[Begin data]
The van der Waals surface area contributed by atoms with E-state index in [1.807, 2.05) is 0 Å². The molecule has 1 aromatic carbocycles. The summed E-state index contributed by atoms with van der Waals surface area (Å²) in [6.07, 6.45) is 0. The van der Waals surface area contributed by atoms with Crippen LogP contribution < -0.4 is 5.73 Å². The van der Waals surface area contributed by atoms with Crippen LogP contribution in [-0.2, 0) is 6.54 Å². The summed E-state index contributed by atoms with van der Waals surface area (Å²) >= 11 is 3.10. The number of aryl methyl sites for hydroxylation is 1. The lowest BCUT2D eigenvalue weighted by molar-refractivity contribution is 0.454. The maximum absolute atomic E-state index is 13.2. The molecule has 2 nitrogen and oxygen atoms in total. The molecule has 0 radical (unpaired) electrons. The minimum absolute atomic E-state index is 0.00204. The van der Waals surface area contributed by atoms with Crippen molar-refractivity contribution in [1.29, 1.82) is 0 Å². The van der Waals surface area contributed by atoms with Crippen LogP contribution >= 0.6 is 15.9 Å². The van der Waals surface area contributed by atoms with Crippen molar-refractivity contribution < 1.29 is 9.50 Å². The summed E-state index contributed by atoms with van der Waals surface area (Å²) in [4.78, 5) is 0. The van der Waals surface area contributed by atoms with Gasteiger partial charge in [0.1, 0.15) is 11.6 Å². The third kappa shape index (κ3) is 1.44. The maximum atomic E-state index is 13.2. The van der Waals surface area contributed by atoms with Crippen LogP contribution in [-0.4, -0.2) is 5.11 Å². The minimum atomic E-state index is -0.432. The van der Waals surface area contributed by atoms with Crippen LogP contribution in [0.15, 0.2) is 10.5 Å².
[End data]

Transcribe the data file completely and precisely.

The van der Waals surface area contributed by atoms with E-state index in [1.807, 2.05) is 0 Å². The molecule has 1 aromatic carbocycles. The summed E-state index contributed by atoms with van der Waals surface area (Å²) in [6.07, 6.45) is 0. The van der Waals surface area contributed by atoms with Crippen LogP contribution < -0.4 is 5.73 Å². The van der Waals surface area contributed by atoms with Crippen LogP contribution in [-0.2, 0) is 6.54 Å². The summed E-state index contributed by atoms with van der Waals surface area (Å²) >= 11 is 3.10. The number of aryl methyl sites for hydroxylation is 1. The lowest BCUT2D eigenvalue weighted by molar-refractivity contribution is 0.454. The maximum absolute atomic E-state index is 13.2. The molecule has 2 nitrogen and oxygen atoms in total. The molecule has 0 radical (unpaired) electrons. The minimum absolute atomic E-state index is 0.00204. The van der Waals surface area contributed by atoms with Crippen molar-refractivity contribution in [1.29, 1.82) is 0 Å². The van der Waals surface area contributed by atoms with Crippen LogP contribution >= 0.6 is 15.9 Å². The van der Waals surface area contributed by atoms with Crippen molar-refractivity contribution < 1.29 is 9.50 Å². The summed E-state index contributed by atoms with van der Waals surface area (Å²) in [4.78, 5) is 0. The van der Waals surface area contributed by atoms with Gasteiger partial charge in [0.1, 0.15) is 11.6 Å². The third kappa shape index (κ3) is 1.44. The maximum atomic E-state index is 13.2. The van der Waals surface area contributed by atoms with Crippen LogP contribution in [-0.4, -0.2) is 5.11 Å². The minimum atomic E-state index is -0.432. The van der Waals surface area contributed by atoms with Crippen LogP contribution in [0.15, 0.2) is 10.5 Å².